Figure 2. 

Absolute cooling rate of the cooling modalities. Each circle represents an individual's cooling rate. The lines represent the mean cooling rate of each cooling modality. a EMCOOLS Medical Cooling Systems GmbH, Vienna, Austria. b Life Recovery Systems HD, LLC, Kinnelon, NJ. c Moderate effect. d Large effect. e Indicates difference between trials (P < .0083). f Uncertain effect. g Very large effect.

Figure 2. 

Absolute cooling rate of the cooling modalities. Each circle represents an individual's cooling rate. The lines represent the mean cooling rate of each cooling modality. a EMCOOLS Medical Cooling Systems GmbH, Vienna, Austria. b Life Recovery Systems HD, LLC, Kinnelon, NJ. c Moderate effect. d Large effect. e Indicates difference between trials (P < .0083). f Uncertain effect. g Very large effect.

Close modal

Individual Cooling Rates

The individual cooling rates of 6 participants whose cooling rates did not follow the general trend of CON < BCU < EC < TS are summarized in Figure 3. Participants 1, 16, and 18 had higher cooling rates with the BCU than with the other cooling modalities. They had a generally higher AD/LBM than average (participant 1 = 354 cm2/kg, participant 16 = 354 cm2/kg, participant 18 = 360 cm2/kg versus the mean of the other participants = 347 cm2/kg; t20 = 2.71, P = .01).

Figure 3. 

Individual cooling rates of 6 participants compared with the general trend. Six participants did not follow the general trend of no cooling < body-cooling unit < EMCOOLS Flex.Pad (EMCOOLS Medical Cooling Systems GmbH, Vienna, Austria) < ThermoSuit (Life Recovery Systems HD, LLC, Kinnelon, NJ) in their rates of cooling. The individual cooling-rate profiles are indicated with triangles, diamonds, and squares. The solid line represents the general trend (mean of 16 participants excluding the 6 outliers).

Figure 3. 

Individual cooling rates of 6 participants compared with the general trend. Six participants did not follow the general trend of no cooling < body-cooling unit < EMCOOLS Flex.Pad (EMCOOLS Medical Cooling Systems GmbH, Vienna, Austria) < ThermoSuit (Life Recovery Systems HD, LLC, Kinnelon, NJ) in their rates of cooling. The individual cooling-rate profiles are indicated with triangles, diamonds, and squares. The solid line represents the general trend (mean of 16 participants excluding the 6 outliers).

Close modal

Participants 4, 8, and 24 (Figure 3) did not seem to respond to the TS trial, with poorer cooling rates during the TS than the EC trial. Participants 4 and 8 had among the highest body mass (participant 4 = 80.7 kg, participant 8 = 89.0 kg; mean of the other participants = 69.7 kg; t19 = 2.38, P = .03) and body mass index (participant 4 = 25.5 kg/m2, participant 8 = 30.0 kg/m2; mean of the other participants = 22.5 kg/m2; t19 = 2.93, P = .01). The AD/LBM for participants 4, 8, and 24 was 346, 347, and 355 cm2/kg, respectively, and the mean of the other participants was 348 cm2/kg (t20 = 0.23, P = .82).

Stepwise Cooling Rate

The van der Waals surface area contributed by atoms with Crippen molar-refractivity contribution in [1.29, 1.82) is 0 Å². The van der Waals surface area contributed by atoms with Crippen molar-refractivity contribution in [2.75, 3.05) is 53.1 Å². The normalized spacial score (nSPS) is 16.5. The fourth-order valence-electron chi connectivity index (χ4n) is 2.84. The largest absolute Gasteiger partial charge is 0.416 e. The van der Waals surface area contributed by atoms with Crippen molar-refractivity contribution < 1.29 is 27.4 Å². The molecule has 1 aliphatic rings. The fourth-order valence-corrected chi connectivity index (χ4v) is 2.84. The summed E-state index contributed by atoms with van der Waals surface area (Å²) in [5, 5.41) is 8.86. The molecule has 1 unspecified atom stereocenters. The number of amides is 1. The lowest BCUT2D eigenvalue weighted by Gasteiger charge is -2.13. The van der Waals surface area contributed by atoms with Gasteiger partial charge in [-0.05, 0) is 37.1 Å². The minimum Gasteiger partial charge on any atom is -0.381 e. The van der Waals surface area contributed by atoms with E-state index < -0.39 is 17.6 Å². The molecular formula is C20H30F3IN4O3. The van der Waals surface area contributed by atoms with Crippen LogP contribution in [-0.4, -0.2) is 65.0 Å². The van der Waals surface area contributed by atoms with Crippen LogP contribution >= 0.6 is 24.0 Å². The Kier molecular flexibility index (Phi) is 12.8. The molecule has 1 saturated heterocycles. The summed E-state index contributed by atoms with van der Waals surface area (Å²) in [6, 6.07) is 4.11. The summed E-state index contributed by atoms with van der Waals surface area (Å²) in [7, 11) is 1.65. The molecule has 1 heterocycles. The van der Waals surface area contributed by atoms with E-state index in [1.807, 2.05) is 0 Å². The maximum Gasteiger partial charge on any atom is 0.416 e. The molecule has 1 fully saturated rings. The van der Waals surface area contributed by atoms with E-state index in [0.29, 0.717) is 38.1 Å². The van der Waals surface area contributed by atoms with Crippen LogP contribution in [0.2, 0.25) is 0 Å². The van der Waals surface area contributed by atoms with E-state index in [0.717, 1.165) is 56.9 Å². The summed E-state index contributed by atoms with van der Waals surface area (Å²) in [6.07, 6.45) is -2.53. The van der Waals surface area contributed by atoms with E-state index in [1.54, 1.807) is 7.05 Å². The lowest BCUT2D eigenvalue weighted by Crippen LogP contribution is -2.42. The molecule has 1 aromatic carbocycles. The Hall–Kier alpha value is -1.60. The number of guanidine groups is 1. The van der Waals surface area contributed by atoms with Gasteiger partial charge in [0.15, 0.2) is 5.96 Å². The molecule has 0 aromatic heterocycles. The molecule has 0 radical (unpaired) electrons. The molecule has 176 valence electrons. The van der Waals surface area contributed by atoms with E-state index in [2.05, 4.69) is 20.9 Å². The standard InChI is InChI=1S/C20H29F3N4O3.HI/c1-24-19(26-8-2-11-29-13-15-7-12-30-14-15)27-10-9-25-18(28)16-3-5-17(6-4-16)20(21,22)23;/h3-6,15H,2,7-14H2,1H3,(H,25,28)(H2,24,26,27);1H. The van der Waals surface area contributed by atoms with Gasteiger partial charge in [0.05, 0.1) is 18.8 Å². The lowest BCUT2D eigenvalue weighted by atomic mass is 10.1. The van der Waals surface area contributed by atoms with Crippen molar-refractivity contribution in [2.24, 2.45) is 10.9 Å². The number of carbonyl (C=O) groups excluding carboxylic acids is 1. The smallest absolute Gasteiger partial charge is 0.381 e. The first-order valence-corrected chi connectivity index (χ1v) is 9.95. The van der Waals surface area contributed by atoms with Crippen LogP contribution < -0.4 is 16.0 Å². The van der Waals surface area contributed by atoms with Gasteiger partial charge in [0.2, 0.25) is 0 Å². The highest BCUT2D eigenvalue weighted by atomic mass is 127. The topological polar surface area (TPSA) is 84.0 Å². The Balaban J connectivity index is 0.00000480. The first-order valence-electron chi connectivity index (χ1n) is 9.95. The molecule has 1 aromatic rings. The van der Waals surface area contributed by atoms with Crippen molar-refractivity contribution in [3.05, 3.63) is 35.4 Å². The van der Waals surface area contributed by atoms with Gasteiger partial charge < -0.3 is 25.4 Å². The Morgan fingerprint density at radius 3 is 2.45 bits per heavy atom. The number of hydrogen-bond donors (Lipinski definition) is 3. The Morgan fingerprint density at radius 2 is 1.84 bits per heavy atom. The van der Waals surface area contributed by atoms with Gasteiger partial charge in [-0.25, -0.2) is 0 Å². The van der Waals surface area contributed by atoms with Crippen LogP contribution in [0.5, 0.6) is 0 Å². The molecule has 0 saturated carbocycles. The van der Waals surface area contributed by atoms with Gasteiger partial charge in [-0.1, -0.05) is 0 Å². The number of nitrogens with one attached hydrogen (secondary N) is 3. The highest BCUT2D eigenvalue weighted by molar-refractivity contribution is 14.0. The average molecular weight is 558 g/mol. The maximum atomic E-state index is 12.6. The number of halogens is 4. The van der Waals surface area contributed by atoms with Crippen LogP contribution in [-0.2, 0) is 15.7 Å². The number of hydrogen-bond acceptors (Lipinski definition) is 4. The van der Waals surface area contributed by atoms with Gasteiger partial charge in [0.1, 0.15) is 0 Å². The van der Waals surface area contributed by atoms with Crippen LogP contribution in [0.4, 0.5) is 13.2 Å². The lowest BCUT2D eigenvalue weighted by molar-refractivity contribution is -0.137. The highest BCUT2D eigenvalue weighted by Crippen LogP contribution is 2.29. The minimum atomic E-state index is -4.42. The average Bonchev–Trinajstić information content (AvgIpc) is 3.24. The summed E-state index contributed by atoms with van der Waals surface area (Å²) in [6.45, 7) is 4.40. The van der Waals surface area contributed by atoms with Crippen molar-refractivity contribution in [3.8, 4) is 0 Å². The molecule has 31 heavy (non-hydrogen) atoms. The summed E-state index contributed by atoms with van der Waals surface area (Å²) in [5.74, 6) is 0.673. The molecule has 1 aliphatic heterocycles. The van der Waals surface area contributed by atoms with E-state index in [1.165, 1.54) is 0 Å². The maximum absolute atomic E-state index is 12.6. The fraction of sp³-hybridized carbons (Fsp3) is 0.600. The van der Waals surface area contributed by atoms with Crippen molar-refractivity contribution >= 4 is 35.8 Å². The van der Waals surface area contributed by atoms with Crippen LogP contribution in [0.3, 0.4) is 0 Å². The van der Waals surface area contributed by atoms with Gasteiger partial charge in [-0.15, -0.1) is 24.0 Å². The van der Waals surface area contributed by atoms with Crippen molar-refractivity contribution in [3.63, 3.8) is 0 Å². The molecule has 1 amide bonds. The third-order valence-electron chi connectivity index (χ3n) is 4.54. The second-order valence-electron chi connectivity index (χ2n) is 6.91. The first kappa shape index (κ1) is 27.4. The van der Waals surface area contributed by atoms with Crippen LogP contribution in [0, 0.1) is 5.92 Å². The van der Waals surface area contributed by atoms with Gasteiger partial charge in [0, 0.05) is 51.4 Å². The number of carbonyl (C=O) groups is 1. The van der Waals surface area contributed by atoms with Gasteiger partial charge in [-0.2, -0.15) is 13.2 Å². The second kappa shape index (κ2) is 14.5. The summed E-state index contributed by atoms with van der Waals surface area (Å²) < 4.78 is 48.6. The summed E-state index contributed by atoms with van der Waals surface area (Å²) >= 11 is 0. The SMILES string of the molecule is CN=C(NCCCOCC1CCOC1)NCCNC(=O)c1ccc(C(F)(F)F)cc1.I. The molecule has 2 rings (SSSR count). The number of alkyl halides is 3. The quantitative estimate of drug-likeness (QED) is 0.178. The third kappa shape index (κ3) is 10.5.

The cooling rate for every 0.5°C decrease in Tc is presented in Table 2.

Table 2. 

Stepwise Cooling Rate at 0.50°C Intervals

Stepwise Cooling Rate at 0.50°C Intervals
Stepwise Cooling Rate at 0.50°C Intervals

Heart Rate

Heart rate at the beginning of the cooling phase was similar among trials (CON = 116 ± 12 beats/min, BCU = 119 ± 12 beats/min, EC = 118 ± 12 beats/min, TS = 125 ± 13 beats/min; F3,84 = 2.30, P = .08). We observed no differences in heart rate among trials at the end of the cooling phase (CON = 89 ± 9 beats/min, BCU = 85 ± 10 beats/min, EC = 87 ± 9 beats/min, TS = 93 ± 13 beats/min; F3,84 = 2.39, P = .07).

Rating of Thermal Sensation

Subjective ratings of thermal sensation were different among all trial combinations at the end of the cooling phase (P < .0083; Figure 4) except between the BCU and EC trials (Z = 0.95, P = .34). On average, participants reported being “too cold” during the cooling phase of the TS trial. This observation is aligned with the results from the stepwise cooling rate, as the TS was still cooling at a relatively high rate between 38.00°C and 38.50°C.

Figure 4. 

Rating of thermal sensation at the end of the cooling phase. a EMCOOLS Medical Cooling Systems GmbH, Vienna, Austria. b Life Recovery Systems HD, LLC, Kinnelon, NJ. c Indicates difference between trials (P < .0083).

Figure 4. 

Rating of thermal sensation at the end of the cooling phase. a EMCOOLS Medical Cooling Systems GmbH, Vienna, Austria. b Life Recovery Systems HD, LLC, Kinnelon, NJ. c Indicates difference between trials (P < .0083).

Close modal

The purpose of our study was to evaluate the efficacy of various commercial, off-the-shelf cooling systems after exercise-induced hyperthermia. In accordance with our hypothesis, the TS offered the highest cooling rate (0.16°C/min) after exercise-induced hyperthermia, followed by EC (0.12°C/min), BCU (0.09°C/min), and CON (0.06°C/min). Effect-size calculations showed that the TS was more effective than the EC (moderate effect), BCU (moderate effect), and CON (very large effect). The EC was more effective than the CON (large effect). The effect-size calculation showed the EC and BCU were not clinically different. We observed that BCU was more effective than CON (moderate effect). We also found interindividual variations in the responses to each cooling modality. Three participants had poorer cooling rates with the TS than with the EC, and another 3 participants had higher cooling rates with the BCU than with other cooling modalities.